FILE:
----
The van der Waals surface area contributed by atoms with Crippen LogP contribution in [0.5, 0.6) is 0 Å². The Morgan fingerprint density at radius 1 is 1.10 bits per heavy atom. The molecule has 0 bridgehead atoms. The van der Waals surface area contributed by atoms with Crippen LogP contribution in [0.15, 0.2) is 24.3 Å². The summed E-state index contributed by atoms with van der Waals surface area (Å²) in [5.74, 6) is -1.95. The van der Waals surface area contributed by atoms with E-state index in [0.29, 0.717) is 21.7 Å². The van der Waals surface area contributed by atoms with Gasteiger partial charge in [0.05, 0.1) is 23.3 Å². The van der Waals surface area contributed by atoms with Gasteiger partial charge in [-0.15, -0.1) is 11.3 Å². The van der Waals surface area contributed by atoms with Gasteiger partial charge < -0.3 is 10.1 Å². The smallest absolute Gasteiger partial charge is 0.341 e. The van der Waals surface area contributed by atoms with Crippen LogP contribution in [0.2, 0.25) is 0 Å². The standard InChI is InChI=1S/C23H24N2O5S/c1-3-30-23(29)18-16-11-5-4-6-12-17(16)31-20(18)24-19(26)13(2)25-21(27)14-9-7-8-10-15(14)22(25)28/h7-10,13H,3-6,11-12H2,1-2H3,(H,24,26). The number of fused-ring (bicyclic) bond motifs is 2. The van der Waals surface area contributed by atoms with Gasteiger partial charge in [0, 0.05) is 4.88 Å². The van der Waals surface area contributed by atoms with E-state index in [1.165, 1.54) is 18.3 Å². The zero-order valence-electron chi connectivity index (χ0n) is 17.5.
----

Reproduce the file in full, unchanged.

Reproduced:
The van der Waals surface area contributed by atoms with Crippen LogP contribution in [0.5, 0.6) is 0 Å². The Morgan fingerprint density at radius 1 is 1.10 bits per heavy atom. The molecule has 0 bridgehead atoms. The van der Waals surface area contributed by atoms with Crippen LogP contribution in [0.15, 0.2) is 24.3 Å². The summed E-state index contributed by atoms with van der Waals surface area (Å²) in [5.74, 6) is -1.95. The van der Waals surface area contributed by atoms with E-state index in [0.29, 0.717) is 21.7 Å². The van der Waals surface area contributed by atoms with Gasteiger partial charge in [0.05, 0.1) is 23.3 Å². The van der Waals surface area contributed by atoms with Gasteiger partial charge in [-0.15, -0.1) is 11.3 Å². The van der Waals surface area contributed by atoms with Gasteiger partial charge < -0.3 is 10.1 Å². The smallest absolute Gasteiger partial charge is 0.341 e. The van der Waals surface area contributed by atoms with Crippen LogP contribution in [0.2, 0.25) is 0 Å². The standard InChI is InChI=1S/C23H24N2O5S/c1-3-30-23(29)18-16-11-5-4-6-12-17(16)31-20(18)24-19(26)13(2)25-21(27)14-9-7-8-10-15(14)22(25)28/h7-10,13H,3-6,11-12H2,1-2H3,(H,24,26). The number of fused-ring (bicyclic) bond motifs is 2. The van der Waals surface area contributed by atoms with Gasteiger partial charge in [0, 0.05) is 4.88 Å². The van der Waals surface area contributed by atoms with E-state index in [1.165, 1.54) is 18.3 Å². The zero-order valence-electron chi connectivity index (χ0n) is 17.5.